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Ann Work Expo Health. 2018 Sep 13;62(suppl_1):S42-S54. doi: 10.1093/annweh/wxy049.

The Impact of Worksite Wellness Programs by Size of Business: A 3-Year Longitudinal Study of Participation, Health Benefits, Absenteeism, and Presenteeism.

Author information

1
Department of Environmental and Occupational Health, Center for Health, Work & Environment, Colorado School of Public Health, University of Colorado, Anschutz Medical Campus, Aurora, CO, USA.
2
Department of Biostatistics and Informatics, Center for Health, Work and Environment, Colorado School of Public Health, University of Colorado, Anschutz Medical Campus, Aurora, CO, USA.
3
Department of Health Systems, Management and Policy, Colorado School of Public Health, University of Colorado, Anschutz Medical Campus, Aurora, CO, USA.
4
Segue Consulting, Denver, CO, USA.
5
Institute for Health and Productivity Studies, Johns Hopkins University Bloomberg School of Public Health, Washington, DC, USA.
6
IBM Watson Health, Bethesda, MD, USA.
7
Center for Workforce Health and Performance, University of California San Francisco, San Francisco, CA, USA.
8
Institute for Health and Aging, University of California San Francisco, San Francisco, CA, USA.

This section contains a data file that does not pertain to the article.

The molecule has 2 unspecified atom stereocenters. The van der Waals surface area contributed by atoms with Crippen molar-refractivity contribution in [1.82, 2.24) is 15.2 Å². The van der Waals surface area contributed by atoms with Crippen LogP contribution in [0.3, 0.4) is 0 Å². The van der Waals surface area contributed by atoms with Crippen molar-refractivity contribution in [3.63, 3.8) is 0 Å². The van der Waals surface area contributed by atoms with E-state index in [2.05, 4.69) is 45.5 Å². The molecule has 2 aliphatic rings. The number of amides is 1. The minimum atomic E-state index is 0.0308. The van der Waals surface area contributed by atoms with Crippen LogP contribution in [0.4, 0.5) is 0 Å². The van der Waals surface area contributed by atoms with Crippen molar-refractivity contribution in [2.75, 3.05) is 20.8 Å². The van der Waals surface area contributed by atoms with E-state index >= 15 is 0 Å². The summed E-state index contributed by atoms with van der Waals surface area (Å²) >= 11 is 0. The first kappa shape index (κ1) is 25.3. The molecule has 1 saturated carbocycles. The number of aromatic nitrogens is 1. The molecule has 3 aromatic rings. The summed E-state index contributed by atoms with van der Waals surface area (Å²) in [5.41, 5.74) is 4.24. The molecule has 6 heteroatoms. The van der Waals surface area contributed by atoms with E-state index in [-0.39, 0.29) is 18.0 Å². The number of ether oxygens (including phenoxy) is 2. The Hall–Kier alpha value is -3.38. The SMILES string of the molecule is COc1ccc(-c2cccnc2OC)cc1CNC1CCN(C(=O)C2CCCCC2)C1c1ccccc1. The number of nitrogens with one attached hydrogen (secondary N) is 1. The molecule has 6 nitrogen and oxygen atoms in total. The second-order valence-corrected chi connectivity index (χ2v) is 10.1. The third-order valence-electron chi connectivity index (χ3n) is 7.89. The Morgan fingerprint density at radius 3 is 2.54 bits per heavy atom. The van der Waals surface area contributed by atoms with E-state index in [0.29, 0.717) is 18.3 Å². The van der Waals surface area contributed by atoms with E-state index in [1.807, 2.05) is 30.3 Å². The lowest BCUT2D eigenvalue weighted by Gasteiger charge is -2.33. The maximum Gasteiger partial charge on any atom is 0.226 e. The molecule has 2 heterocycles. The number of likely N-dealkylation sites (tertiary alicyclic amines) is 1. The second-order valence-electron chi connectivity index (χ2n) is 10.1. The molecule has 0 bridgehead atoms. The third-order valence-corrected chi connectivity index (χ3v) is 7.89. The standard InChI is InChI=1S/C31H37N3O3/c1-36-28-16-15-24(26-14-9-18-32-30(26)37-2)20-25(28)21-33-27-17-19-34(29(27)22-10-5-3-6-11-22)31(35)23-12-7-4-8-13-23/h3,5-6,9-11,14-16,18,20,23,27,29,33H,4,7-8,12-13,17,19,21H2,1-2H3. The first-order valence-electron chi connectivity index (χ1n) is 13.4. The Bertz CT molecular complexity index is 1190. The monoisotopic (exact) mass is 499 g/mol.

9
Pinnacol Assurance, Denver, CO, USA.
10
Department of Epidemiology, Colorado School of Public Health, Aurora, CO, USA.
11
Department of Medicine, School of Medicine, University of Colorado, Anschutz Medical Campus, Aurora, CO, USA.

Abstract

Objective:

Worksite wellness programs (WWP) may positively impact employee health, medical expenditures, absenteeism, and presenteeism. However, there has been little research to assess the benefits of WWP in small businesses. The purpose of this study is to prospectively evaluate changes in health, absenteeism, and presenteeism for employees who participated in a WWP.

Methods:

We conducted an observational, 3-year cohort study of 5766 employees from 314 businesses of differing sizes. We followed two cohorts of employees, who completed at least two annual health risk assessments (HRA) between May 2010 and December 2014. Changes from baseline to the first and second follow-up periods were assessed for chronic and non-chronic health conditions, absenteeism, and presenteeism.

Results:

Small business employees were more likely to participate in the WWP than were employees from large businesses. Changes in chronic and non-chronic health conditions varied by size of business, with small business employees showing improvements in stress, overall health, depression, smoking status, vegetable and fruit consumption, and physical activity, and in their perceptions of job health culture. In contrast, large business employees experienced improvements in stress, vegetable consumption, and alcohol use. No changes in absenteeism or presenteeism were observed.

Conclusions:

Small businesses achieve higher employee participation rates and more health improvements when compared to employees from large employers. Findings suggest that small businesses may gain the most from a WWP.

PMID:
30212884
DOI:
10.1093/annweh/wxy049

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